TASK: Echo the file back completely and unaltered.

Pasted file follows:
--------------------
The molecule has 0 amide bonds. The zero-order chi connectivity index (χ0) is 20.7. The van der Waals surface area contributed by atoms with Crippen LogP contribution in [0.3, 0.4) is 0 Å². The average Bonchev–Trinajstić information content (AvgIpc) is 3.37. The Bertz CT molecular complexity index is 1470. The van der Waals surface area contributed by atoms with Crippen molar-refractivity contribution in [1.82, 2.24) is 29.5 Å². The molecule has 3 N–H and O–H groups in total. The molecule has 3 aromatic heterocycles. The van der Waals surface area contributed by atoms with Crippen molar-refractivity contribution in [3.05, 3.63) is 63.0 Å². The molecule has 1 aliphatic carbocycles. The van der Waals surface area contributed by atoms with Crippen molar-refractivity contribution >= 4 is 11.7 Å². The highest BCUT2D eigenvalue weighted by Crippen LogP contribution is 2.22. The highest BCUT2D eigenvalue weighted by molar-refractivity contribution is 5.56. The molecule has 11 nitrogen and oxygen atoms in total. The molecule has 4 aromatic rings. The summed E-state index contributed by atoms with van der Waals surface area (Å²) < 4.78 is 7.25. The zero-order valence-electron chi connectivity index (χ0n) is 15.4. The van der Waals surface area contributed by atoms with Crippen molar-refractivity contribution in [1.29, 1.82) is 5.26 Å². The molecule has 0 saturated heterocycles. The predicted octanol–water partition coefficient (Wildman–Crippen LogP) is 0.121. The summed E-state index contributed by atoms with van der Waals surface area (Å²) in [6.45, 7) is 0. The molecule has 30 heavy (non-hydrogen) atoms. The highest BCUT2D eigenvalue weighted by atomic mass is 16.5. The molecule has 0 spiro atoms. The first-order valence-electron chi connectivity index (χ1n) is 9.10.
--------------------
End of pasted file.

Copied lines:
The molecule has 0 amide bonds. The zero-order chi connectivity index (χ0) is 20.7. The van der Waals surface area contributed by atoms with Crippen LogP contribution in [0.3, 0.4) is 0 Å². The average Bonchev–Trinajstić information content (AvgIpc) is 3.37. The Bertz CT molecular complexity index is 1470. The van der Waals surface area contributed by atoms with Crippen molar-refractivity contribution in [1.82, 2.24) is 29.5 Å². The molecule has 3 N–H and O–H groups in total. The molecule has 3 aromatic heterocycles. The van der Waals surface area contributed by atoms with Crippen molar-refractivity contribution in [3.05, 3.63) is 63.0 Å². The molecule has 1 aliphatic carbocycles. The van der Waals surface area contributed by atoms with Crippen molar-refractivity contribution >= 4 is 11.7 Å². The highest BCUT2D eigenvalue weighted by Crippen LogP contribution is 2.22. The highest BCUT2D eigenvalue weighted by molar-refractivity contribution is 5.56. The molecule has 11 nitrogen and oxygen atoms in total. The molecule has 4 aromatic rings. The summed E-state index contributed by atoms with van der Waals surface area (Å²) < 4.78 is 7.25. The zero-order valence-electron chi connectivity index (χ0n) is 15.4. The van der Waals surface area contributed by atoms with Crippen molar-refractivity contribution in [1.29, 1.82) is 5.26 Å². The molecule has 0 saturated heterocycles. The predicted octanol–water partition coefficient (Wildman–Crippen LogP) is 0.121. The summed E-state index contributed by atoms with van der Waals surface area (Å²) in [6.45, 7) is 0. The molecule has 30 heavy (non-hydrogen) atoms. The highest BCUT2D eigenvalue weighted by atomic mass is 16.5. The molecule has 0 spiro atoms. The first-order valence-electron chi connectivity index (χ1n) is 9.10.